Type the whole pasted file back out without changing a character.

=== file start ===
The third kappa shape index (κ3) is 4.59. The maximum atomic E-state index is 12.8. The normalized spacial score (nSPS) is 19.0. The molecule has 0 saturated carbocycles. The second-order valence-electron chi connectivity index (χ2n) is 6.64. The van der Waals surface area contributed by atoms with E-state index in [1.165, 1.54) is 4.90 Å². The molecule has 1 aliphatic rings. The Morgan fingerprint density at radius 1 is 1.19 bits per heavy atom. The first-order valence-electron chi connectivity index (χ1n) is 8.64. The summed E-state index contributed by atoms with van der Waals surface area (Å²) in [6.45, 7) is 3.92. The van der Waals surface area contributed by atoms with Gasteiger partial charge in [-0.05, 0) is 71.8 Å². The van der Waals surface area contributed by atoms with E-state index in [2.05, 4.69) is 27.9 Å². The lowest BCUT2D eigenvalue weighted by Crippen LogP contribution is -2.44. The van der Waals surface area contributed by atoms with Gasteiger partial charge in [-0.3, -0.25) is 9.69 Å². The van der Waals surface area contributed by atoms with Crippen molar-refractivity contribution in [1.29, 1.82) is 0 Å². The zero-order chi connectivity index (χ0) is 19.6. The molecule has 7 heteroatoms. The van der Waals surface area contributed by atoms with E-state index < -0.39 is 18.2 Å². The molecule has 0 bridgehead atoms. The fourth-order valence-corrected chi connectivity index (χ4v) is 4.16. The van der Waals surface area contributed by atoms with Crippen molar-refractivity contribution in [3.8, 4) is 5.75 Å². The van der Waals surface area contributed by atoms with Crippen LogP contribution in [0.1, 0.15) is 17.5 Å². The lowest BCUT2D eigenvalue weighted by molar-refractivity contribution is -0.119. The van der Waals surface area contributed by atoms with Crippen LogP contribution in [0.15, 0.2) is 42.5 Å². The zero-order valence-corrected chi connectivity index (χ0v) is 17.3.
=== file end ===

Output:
The third kappa shape index (κ3) is 4.59. The maximum atomic E-state index is 12.8. The normalized spacial score (nSPS) is 19.0. The molecule has 0 saturated carbocycles. The second-order valence-electron chi connectivity index (χ2n) is 6.64. The van der Waals surface area contributed by atoms with E-state index in [1.165, 1.54) is 4.90 Å². The molecule has 1 aliphatic rings. The Morgan fingerprint density at radius 1 is 1.19 bits per heavy atom. The first-order valence-electron chi connectivity index (χ1n) is 8.64. The summed E-state index contributed by atoms with van der Waals surface area (Å²) in [6.45, 7) is 3.92. The van der Waals surface area contributed by atoms with Gasteiger partial charge in [-0.05, 0) is 71.8 Å². The van der Waals surface area contributed by atoms with E-state index in [2.05, 4.69) is 27.9 Å². The lowest BCUT2D eigenvalue weighted by Crippen LogP contribution is -2.44. The van der Waals surface area contributed by atoms with Gasteiger partial charge in [-0.3, -0.25) is 9.69 Å². The van der Waals surface area contributed by atoms with Crippen molar-refractivity contribution in [1.29, 1.82) is 0 Å². The zero-order chi connectivity index (χ0) is 19.6. The molecule has 7 heteroatoms. The van der Waals surface area contributed by atoms with E-state index < -0.39 is 18.2 Å². The molecule has 0 bridgehead atoms. The fourth-order valence-corrected chi connectivity index (χ4v) is 4.16. The van der Waals surface area contributed by atoms with Crippen molar-refractivity contribution in [3.8, 4) is 5.75 Å². The van der Waals surface area contributed by atoms with Crippen LogP contribution in [0.1, 0.15) is 17.5 Å². The lowest BCUT2D eigenvalue weighted by molar-refractivity contribution is -0.119. The van der Waals surface area contributed by atoms with Crippen LogP contribution in [0.15, 0.2) is 42.5 Å². The zero-order valence-corrected chi connectivity index (χ0v) is 17.3.